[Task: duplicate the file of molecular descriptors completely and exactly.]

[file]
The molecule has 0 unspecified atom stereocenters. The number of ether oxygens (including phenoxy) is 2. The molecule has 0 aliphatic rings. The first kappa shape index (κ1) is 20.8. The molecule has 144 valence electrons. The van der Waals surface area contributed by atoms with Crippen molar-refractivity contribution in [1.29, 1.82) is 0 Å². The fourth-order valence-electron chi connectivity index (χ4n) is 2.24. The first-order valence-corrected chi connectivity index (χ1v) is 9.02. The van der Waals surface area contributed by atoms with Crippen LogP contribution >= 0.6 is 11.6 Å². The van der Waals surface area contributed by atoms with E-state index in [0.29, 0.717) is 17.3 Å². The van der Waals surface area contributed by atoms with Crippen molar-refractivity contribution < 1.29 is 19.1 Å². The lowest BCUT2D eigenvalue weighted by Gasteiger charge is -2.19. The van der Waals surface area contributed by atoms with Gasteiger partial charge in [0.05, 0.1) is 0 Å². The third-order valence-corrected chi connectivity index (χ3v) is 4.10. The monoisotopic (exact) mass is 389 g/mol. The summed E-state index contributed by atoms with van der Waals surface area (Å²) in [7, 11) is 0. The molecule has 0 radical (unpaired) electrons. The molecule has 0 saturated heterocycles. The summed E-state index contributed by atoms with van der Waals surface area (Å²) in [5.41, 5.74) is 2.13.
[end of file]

The molecule has 0 unspecified atom stereocenters. The number of ether oxygens (including phenoxy) is 2. The molecule has 0 aliphatic rings. The first kappa shape index (κ1) is 20.8. The molecule has 144 valence electrons. The van der Waals surface area contributed by atoms with Crippen molar-refractivity contribution in [1.29, 1.82) is 0 Å². The fourth-order valence-electron chi connectivity index (χ4n) is 2.24. The first-order valence-corrected chi connectivity index (χ1v) is 9.02. The van der Waals surface area contributed by atoms with Crippen LogP contribution >= 0.6 is 11.6 Å². The van der Waals surface area contributed by atoms with E-state index in [0.29, 0.717) is 17.3 Å². The van der Waals surface area contributed by atoms with Crippen molar-refractivity contribution < 1.29 is 19.1 Å². The lowest BCUT2D eigenvalue weighted by Gasteiger charge is -2.19. The van der Waals surface area contributed by atoms with Gasteiger partial charge in [0.05, 0.1) is 0 Å². The third-order valence-corrected chi connectivity index (χ3v) is 4.10. The monoisotopic (exact) mass is 389 g/mol. The summed E-state index contributed by atoms with van der Waals surface area (Å²) in [7, 11) is 0. The molecule has 0 radical (unpaired) electrons. The molecule has 0 saturated heterocycles. The summed E-state index contributed by atoms with van der Waals surface area (Å²) in [5.41, 5.74) is 2.13.